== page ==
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Protein interactions and assembly formation are fundamental to most biological processes. Predicting the assembly structure from constituent proteins – referred to as the protein docking task – is thus a crucial step in protein design applications. Most traditional and deep learning methods for docking have focused mainly on binary docking, following either a search-based, regression-based, or generative modeling paradigm. In this paper, we focus on the less-studied multimeric (i.e., two or more proteins) docking problem. We introduce DockGame, a novel game-theoretic framework for docking – we view protein docking as a cooperative game between proteins, where the final assembly structure(s) constitute stable equilibria w.r.t. the underlying game potential. Since we do not have access to the true potential, we consider two approaches - i) learning a surrogate game potential guided by physics-based energy functions and computing equilibria by simultaneous gradient updates, and ii) sampling from the Gibbs distribution of the true potential by learning a diffusion generative model over the action spaces (rotations and translations) of all proteins. Empirically, on the Docking Benchmark 5.5 (DB5.5) dataset, DockGame has much faster runtimes than traditional docking methods, can generate multiple plausible assembly structures, and achieves comparable performance to existing binary docking baselines, despite solving the harder task of coordinating multiple protein chains.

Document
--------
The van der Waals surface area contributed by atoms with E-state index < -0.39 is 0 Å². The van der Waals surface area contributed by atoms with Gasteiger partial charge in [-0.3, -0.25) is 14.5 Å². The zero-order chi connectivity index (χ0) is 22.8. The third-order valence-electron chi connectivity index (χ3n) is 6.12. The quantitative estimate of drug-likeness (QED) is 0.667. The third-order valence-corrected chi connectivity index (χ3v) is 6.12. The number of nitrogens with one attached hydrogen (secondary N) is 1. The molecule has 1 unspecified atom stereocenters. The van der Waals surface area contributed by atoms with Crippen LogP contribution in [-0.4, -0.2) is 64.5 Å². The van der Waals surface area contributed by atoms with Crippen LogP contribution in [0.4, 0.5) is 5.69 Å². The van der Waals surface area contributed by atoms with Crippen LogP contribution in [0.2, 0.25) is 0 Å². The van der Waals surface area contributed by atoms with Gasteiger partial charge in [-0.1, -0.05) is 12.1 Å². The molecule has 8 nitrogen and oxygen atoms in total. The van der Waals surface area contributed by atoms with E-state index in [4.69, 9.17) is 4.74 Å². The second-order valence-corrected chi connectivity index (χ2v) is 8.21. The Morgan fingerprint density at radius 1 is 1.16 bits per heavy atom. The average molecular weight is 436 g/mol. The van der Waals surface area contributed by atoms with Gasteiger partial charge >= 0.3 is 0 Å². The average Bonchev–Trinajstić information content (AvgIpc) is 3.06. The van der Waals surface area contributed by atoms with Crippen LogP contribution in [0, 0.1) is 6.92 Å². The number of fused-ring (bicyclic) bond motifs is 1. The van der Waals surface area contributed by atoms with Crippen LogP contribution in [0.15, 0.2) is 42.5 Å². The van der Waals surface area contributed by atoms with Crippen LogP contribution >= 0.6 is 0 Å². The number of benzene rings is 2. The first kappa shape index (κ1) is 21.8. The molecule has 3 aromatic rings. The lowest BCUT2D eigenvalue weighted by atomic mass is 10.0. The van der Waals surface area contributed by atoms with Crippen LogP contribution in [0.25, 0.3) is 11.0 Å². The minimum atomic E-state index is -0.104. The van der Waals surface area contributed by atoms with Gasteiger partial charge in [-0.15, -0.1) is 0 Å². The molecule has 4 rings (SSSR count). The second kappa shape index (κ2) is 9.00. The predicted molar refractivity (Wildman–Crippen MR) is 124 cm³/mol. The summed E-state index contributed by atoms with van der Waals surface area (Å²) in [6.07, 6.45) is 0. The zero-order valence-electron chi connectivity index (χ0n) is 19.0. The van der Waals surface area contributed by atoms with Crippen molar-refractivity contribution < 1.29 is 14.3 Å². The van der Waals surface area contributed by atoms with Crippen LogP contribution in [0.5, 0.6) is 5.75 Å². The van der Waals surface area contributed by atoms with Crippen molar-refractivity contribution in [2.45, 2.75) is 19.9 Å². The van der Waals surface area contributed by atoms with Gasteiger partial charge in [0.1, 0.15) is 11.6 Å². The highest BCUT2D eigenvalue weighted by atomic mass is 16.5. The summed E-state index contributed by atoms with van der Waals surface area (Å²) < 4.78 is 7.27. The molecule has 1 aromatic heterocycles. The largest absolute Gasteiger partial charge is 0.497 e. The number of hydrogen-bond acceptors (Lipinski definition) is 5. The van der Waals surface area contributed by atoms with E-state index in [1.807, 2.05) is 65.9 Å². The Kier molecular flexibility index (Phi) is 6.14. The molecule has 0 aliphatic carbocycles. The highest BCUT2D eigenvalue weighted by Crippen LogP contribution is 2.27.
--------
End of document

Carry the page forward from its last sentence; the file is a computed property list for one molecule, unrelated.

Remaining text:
DockGame: Cooperative Games for Multimeric Rigid Protein Docking V. R. Somnath, P. G. Sessa, M. R. Martinez, A. KrauseIn arXiv preprint arXiv:2310.06177, 2023
Bibtex Entry:
	title={DockGame: Cooperative Games for Multimeric Rigid Protein Docking},
	author={Somnath, Vignesh Ram and Sessa, Pier Giuseppe and Martinez, Maria Rodriguez and Krause, Andreas},
	journal={arXiv preprint arXiv:2310.06177},